Dealing with Entitlement Part II: Does My Ideal Self Match My Actual Self?
In my last post I talked about entitlement, and ended with a quick look at how family business owners can combat negative entitlement. I’d like to delve a bit deeper on the subject by talking about a concept called the ‘ideal self.’
Everyone has an idea in their head of who they think they are. This is called the ideal self. For some, their ideal self is a fairly accurate reflection of their actual self. For others, the ideal self is heavily biased. There’s a gap. The ideal self and the actual self don’t match up with one another. In cases like these, a person might view themself more positively than they actually are. Or they might create an idealized image of themself that’s so far out of reach it’s impossible to live up to.
Negative entitlement is often caused by this gap. For example, let’s say a family member working for the business believes they should have authority because they’re related to the founder. And let’s say fellow employees have a completely different opinion: that authority comes from respect earned by superior performance and that blood lineage is an insufficient reason for entitlement. It’s no surprise that the family member in question will consequently be labeled as arrogant and possibly unworthy.
On the other hand, if an individual’s perception of themselves as a hardworking and caring boss (idealized self) is highly congruent with their actions and with the perceptions of those who work for them (their actual self in the world), then there’s a greater likelihood they will exhibit positive or appropriate expressions of entitlement.
Contending with negative entitlement is not easy. The first step is ‘self assessment’: we have to better understand ourselves and the messages our parents have given us about money and entitlement. In essence, we need to get our house in order before we start to focus on the larger picture.
The next step is to look for opportunities to prevent negative entitlement and promote positive entitlement. This is about building a strong sense of self. Individuals who have a strong sense of self are:
- Better able to receive negative feedback (which helps bring the ideal- and actual-self closer together)
- Less likely to be defensive or overly emotional
- Better able to deal with conflict
- More likely to exhibit self-confidence and independence
So how do we create an environment that builds a strong sense of self and provides children with accurate feedback about who they are in this world?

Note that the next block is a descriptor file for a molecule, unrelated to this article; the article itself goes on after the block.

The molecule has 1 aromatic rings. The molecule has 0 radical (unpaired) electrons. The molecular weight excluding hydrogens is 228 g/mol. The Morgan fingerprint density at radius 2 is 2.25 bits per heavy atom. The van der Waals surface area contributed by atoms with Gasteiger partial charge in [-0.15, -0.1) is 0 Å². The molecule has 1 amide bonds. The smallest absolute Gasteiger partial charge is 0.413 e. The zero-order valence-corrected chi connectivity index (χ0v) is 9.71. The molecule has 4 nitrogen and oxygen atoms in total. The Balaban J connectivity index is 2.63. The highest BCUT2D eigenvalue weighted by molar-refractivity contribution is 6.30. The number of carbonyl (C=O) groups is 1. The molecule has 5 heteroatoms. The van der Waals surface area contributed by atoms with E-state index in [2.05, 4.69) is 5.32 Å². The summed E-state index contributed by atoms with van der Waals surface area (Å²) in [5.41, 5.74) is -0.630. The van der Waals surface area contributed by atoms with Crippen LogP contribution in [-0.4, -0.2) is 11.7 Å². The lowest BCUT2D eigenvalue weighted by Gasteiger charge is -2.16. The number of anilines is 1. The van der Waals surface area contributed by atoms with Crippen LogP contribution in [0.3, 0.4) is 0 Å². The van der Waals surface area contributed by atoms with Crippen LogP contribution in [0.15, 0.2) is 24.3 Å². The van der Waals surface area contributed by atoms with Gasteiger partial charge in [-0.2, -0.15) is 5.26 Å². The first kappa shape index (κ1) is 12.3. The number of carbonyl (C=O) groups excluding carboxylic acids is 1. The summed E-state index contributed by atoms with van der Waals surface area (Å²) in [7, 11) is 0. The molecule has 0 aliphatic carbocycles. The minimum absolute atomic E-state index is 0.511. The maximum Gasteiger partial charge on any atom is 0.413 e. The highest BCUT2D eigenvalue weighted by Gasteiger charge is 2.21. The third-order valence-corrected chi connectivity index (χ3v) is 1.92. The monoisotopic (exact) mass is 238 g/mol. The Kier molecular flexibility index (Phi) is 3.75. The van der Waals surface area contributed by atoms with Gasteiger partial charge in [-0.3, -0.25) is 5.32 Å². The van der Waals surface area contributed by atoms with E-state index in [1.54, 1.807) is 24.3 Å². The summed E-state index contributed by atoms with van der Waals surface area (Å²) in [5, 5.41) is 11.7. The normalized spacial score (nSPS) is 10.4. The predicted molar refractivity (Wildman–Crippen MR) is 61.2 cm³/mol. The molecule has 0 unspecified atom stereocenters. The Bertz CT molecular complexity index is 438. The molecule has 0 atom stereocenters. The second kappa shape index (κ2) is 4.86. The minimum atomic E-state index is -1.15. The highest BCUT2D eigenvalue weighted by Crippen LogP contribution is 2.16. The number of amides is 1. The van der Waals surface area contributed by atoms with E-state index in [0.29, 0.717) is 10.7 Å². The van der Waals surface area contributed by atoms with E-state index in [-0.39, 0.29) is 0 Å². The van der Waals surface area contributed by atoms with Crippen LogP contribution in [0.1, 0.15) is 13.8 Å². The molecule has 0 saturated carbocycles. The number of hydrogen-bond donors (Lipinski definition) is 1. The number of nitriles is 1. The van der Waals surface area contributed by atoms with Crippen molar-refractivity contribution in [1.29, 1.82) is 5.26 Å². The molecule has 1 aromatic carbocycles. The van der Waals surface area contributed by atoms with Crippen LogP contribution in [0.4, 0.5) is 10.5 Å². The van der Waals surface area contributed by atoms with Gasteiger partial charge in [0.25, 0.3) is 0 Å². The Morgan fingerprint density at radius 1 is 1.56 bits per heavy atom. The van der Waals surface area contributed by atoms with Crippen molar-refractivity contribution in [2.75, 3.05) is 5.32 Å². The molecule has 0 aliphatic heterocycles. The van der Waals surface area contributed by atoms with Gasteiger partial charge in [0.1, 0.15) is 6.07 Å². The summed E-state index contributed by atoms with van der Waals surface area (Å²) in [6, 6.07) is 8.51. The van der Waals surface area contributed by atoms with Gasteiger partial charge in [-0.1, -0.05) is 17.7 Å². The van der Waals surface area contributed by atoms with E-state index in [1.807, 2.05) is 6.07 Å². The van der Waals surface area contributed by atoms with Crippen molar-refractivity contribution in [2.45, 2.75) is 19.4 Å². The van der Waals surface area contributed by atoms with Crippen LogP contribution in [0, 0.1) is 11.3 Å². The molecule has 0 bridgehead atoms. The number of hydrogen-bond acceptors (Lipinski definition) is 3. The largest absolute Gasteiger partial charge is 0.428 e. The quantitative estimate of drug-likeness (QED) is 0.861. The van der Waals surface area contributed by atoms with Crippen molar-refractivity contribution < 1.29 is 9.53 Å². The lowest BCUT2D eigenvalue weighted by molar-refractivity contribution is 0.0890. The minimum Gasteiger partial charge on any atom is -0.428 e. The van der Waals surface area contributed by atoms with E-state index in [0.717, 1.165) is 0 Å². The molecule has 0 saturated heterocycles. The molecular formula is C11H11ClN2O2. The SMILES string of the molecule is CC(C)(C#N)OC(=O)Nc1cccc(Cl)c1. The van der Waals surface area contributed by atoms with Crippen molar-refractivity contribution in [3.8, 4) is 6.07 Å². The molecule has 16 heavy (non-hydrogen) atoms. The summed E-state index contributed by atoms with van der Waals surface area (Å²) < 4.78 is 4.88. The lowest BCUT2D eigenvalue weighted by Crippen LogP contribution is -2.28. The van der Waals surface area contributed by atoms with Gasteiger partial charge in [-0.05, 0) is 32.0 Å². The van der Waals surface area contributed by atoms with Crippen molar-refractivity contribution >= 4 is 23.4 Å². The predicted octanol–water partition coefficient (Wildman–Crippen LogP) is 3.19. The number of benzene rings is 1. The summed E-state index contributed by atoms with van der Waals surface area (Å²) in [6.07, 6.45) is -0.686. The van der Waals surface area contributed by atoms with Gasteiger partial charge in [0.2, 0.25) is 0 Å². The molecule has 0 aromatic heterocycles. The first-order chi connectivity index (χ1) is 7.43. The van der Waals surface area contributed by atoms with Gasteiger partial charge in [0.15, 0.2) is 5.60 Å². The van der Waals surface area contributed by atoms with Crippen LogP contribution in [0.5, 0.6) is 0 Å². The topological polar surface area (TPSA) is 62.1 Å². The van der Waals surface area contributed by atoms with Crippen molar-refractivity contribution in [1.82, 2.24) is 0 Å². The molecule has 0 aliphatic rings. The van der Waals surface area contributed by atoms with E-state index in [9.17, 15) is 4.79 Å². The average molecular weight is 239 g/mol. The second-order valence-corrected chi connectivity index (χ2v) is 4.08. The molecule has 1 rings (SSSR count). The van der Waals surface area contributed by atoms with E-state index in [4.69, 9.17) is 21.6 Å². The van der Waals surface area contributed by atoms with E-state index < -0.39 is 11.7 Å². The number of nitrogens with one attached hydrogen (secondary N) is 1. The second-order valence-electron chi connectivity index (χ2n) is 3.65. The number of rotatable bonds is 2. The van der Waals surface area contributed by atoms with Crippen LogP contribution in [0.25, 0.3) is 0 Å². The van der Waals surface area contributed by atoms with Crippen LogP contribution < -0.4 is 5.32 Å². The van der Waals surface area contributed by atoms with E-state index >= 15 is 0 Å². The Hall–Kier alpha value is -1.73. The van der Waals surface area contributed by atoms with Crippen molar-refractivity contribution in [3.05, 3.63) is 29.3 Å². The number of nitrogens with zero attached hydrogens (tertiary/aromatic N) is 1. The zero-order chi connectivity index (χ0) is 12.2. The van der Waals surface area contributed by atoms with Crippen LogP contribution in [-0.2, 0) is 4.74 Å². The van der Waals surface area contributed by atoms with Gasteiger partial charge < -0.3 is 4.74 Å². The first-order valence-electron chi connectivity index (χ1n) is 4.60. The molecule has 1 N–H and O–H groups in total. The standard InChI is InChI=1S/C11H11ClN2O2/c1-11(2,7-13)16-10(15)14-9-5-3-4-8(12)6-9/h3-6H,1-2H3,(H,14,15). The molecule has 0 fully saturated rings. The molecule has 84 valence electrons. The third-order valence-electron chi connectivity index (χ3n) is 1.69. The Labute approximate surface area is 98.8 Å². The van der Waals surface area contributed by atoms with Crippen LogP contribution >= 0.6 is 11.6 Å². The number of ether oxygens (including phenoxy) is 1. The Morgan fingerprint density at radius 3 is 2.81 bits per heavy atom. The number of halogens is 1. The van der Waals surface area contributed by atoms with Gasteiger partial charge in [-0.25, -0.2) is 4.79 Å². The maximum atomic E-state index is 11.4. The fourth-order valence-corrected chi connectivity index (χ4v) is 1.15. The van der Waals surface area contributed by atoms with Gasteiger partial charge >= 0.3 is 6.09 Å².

First, parents need to be present in their children’s lives. In some cases, the demands of the business draw one or both parents away from their children. Physical and psychological absence can fuel a child’s resentment for their parents. If mom and dad rarely have time to get to know their child and build a relationship, how can they do their job as a parent? As a way to compensate for absence, parents might indulge their children. This only amplifies negative entitlement – the child believes they can receive benefits as long as the parents are acting irresponsibly.
When parents are present in their children’s lives, it’s important for them to set their own expectations aside. Give children room to pursue their own interests. Children are more likely to achieve when they are internally motivated rather than bending to the pressures (explicit or tacit) of parents.
Another common problem: parents who are quick to criticize their children’s mistakes. Parents shouldn’t impose their vision of what the child’s idealized self should be. That is for the child to discover on their own. What’s important is to provide support and understanding when mistakes are made and to allow children to have access to the most powerful teacher available: experience. This does not mean parents should protect children from consequences, but instead support them in dealing with the consequences. Only when a mistake will cause life-long physical damage should a parent intervene.
Next, parents need to set appropriate limits for their children. Things like curfew, school work, communication and relationships. Most importantly parents need to set limits around money management. This starts with setting an example for how to manage money. Teach them how to budget and make them earn their own money to purchase items they want or need.
Finally, it is important to give children manageable struggles. By doing so, we give them the opportunity to gradually build their sense of self. They learn to exhibit self-control and responsibility. Teach them that mistakes are acceptable – we all make them – so long as we learn from our mistakes and use them to better ourselves and others.
Have you encountered instances of negative entitlement within your family business? What have you done to help build positive entitlement?